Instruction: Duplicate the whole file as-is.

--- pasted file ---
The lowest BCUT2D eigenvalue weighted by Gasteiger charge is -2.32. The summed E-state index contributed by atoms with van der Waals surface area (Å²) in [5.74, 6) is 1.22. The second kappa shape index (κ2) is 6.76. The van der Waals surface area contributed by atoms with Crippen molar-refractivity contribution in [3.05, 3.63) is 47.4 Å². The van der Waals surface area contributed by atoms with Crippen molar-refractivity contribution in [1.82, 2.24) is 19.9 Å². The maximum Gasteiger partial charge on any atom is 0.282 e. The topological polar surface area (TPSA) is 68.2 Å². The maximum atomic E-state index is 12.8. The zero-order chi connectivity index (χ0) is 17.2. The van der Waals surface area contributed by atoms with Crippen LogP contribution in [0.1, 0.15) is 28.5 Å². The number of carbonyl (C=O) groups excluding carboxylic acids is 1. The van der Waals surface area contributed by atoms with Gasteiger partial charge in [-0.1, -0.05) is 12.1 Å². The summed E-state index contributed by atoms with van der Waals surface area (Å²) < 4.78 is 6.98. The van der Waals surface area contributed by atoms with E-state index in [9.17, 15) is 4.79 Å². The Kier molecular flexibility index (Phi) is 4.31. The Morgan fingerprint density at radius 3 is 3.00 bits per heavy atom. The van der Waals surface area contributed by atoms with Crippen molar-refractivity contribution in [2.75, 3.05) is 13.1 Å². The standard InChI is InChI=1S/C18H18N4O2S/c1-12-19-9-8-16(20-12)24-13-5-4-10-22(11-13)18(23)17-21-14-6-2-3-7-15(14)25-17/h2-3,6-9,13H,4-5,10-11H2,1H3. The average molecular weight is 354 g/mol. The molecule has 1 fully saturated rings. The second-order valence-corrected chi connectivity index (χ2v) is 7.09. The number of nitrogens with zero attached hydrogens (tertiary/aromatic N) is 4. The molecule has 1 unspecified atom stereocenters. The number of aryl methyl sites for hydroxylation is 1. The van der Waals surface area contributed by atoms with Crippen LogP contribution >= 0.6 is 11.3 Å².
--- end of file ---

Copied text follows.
The lowest BCUT2D eigenvalue weighted by Gasteiger charge is -2.32. The summed E-state index contributed by atoms with van der Waals surface area (Å²) in [5.74, 6) is 1.22. The second kappa shape index (κ2) is 6.76. The van der Waals surface area contributed by atoms with Crippen molar-refractivity contribution in [3.05, 3.63) is 47.4 Å². The van der Waals surface area contributed by atoms with Crippen molar-refractivity contribution in [1.82, 2.24) is 19.9 Å². The maximum Gasteiger partial charge on any atom is 0.282 e. The topological polar surface area (TPSA) is 68.2 Å². The maximum atomic E-state index is 12.8. The zero-order chi connectivity index (χ0) is 17.2. The van der Waals surface area contributed by atoms with Crippen LogP contribution in [0.1, 0.15) is 28.5 Å². The number of carbonyl (C=O) groups excluding carboxylic acids is 1. The van der Waals surface area contributed by atoms with Gasteiger partial charge in [-0.1, -0.05) is 12.1 Å². The summed E-state index contributed by atoms with van der Waals surface area (Å²) < 4.78 is 6.98. The van der Waals surface area contributed by atoms with E-state index in [9.17, 15) is 4.79 Å². The Kier molecular flexibility index (Phi) is 4.31. The Morgan fingerprint density at radius 3 is 3.00 bits per heavy atom. The van der Waals surface area contributed by atoms with Crippen molar-refractivity contribution in [2.75, 3.05) is 13.1 Å². The standard InChI is InChI=1S/C18H18N4O2S/c1-12-19-9-8-16(20-12)24-13-5-4-10-22(11-13)18(23)17-21-14-6-2-3-7-15(14)25-17/h2-3,6-9,13H,4-5,10-11H2,1H3. The average molecular weight is 354 g/mol. The molecule has 1 fully saturated rings. The second-order valence-corrected chi connectivity index (χ2v) is 7.09. The number of nitrogens with zero attached hydrogens (tertiary/aromatic N) is 4. The molecule has 1 unspecified atom stereocenters. The number of aryl methyl sites for hydroxylation is 1. The van der Waals surface area contributed by atoms with Crippen LogP contribution >= 0.6 is 11.3 Å².